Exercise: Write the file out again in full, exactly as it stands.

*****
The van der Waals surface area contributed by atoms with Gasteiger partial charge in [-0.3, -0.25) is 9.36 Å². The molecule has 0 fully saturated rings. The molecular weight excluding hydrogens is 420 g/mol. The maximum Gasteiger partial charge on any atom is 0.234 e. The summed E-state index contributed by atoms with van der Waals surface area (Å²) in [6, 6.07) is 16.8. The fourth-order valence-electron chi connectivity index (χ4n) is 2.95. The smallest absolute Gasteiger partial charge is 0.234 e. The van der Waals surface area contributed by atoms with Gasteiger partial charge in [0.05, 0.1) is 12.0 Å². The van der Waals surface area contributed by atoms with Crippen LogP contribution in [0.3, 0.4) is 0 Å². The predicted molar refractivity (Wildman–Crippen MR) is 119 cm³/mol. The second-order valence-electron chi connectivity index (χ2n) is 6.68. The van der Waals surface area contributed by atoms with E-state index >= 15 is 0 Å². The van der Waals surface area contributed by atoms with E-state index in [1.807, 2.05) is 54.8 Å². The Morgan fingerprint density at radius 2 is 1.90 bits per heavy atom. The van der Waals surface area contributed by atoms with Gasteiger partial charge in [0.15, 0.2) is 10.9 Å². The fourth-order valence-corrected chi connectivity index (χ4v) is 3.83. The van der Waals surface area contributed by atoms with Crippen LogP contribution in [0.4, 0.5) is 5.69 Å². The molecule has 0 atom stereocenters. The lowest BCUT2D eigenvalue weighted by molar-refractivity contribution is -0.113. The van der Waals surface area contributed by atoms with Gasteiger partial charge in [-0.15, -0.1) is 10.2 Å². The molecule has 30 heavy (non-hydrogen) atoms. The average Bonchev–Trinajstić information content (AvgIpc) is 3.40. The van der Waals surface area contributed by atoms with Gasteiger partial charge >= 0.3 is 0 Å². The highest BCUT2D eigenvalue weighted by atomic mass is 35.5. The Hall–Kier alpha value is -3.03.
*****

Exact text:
The van der Waals surface area contributed by atoms with Gasteiger partial charge in [-0.3, -0.25) is 9.36 Å². The molecule has 0 fully saturated rings. The molecular weight excluding hydrogens is 420 g/mol. The maximum Gasteiger partial charge on any atom is 0.234 e. The summed E-state index contributed by atoms with van der Waals surface area (Å²) in [6, 6.07) is 16.8. The fourth-order valence-electron chi connectivity index (χ4n) is 2.95. The smallest absolute Gasteiger partial charge is 0.234 e. The van der Waals surface area contributed by atoms with Gasteiger partial charge in [0.05, 0.1) is 12.0 Å². The van der Waals surface area contributed by atoms with Crippen LogP contribution in [0.3, 0.4) is 0 Å². The predicted molar refractivity (Wildman–Crippen MR) is 119 cm³/mol. The second-order valence-electron chi connectivity index (χ2n) is 6.68. The van der Waals surface area contributed by atoms with E-state index >= 15 is 0 Å². The van der Waals surface area contributed by atoms with E-state index in [1.807, 2.05) is 54.8 Å². The Morgan fingerprint density at radius 2 is 1.90 bits per heavy atom. The van der Waals surface area contributed by atoms with Gasteiger partial charge in [0.15, 0.2) is 10.9 Å². The fourth-order valence-corrected chi connectivity index (χ4v) is 3.83. The van der Waals surface area contributed by atoms with Crippen LogP contribution in [0.4, 0.5) is 5.69 Å². The molecule has 0 atom stereocenters. The lowest BCUT2D eigenvalue weighted by molar-refractivity contribution is -0.113. The van der Waals surface area contributed by atoms with Gasteiger partial charge in [-0.15, -0.1) is 10.2 Å². The molecule has 30 heavy (non-hydrogen) atoms. The average Bonchev–Trinajstić information content (AvgIpc) is 3.40. The van der Waals surface area contributed by atoms with Gasteiger partial charge >= 0.3 is 0 Å². The highest BCUT2D eigenvalue weighted by atomic mass is 35.5. The Hall–Kier alpha value is -3.03.